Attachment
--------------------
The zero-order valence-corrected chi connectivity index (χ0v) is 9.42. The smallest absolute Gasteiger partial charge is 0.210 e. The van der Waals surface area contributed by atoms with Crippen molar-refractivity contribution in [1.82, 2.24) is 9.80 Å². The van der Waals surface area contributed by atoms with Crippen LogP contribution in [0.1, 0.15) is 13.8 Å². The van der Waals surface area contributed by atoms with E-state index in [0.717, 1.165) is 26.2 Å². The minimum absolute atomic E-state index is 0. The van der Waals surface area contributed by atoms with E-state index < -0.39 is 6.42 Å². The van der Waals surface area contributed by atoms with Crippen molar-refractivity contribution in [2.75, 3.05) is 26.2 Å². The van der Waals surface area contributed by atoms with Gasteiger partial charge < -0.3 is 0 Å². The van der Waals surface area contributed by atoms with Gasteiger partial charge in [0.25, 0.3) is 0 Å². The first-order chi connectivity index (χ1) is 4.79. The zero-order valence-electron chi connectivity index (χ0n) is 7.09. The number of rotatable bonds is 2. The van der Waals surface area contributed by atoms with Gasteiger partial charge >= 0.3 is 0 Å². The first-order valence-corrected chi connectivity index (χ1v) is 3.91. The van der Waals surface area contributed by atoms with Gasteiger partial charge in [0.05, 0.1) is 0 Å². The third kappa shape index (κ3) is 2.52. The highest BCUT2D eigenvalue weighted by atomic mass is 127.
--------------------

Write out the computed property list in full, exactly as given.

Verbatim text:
The zero-order valence-corrected chi connectivity index (χ0v) is 9.42. The smallest absolute Gasteiger partial charge is 0.210 e. The van der Waals surface area contributed by atoms with Crippen molar-refractivity contribution in [1.82, 2.24) is 9.80 Å². The van der Waals surface area contributed by atoms with Crippen LogP contribution in [0.1, 0.15) is 13.8 Å². The van der Waals surface area contributed by atoms with E-state index in [0.717, 1.165) is 26.2 Å². The minimum absolute atomic E-state index is 0. The van der Waals surface area contributed by atoms with E-state index < -0.39 is 6.42 Å². The van der Waals surface area contributed by atoms with Crippen molar-refractivity contribution in [2.75, 3.05) is 26.2 Å². The van der Waals surface area contributed by atoms with Gasteiger partial charge < -0.3 is 0 Å². The van der Waals surface area contributed by atoms with Gasteiger partial charge in [0.25, 0.3) is 0 Å². The first-order chi connectivity index (χ1) is 4.79. The zero-order valence-electron chi connectivity index (χ0n) is 7.09. The number of rotatable bonds is 2. The van der Waals surface area contributed by atoms with Gasteiger partial charge >= 0.3 is 0 Å². The first-order valence-corrected chi connectivity index (χ1v) is 3.91. The van der Waals surface area contributed by atoms with Gasteiger partial charge in [0.05, 0.1) is 0 Å². The third kappa shape index (κ3) is 2.52. The highest BCUT2D eigenvalue weighted by atomic mass is 127.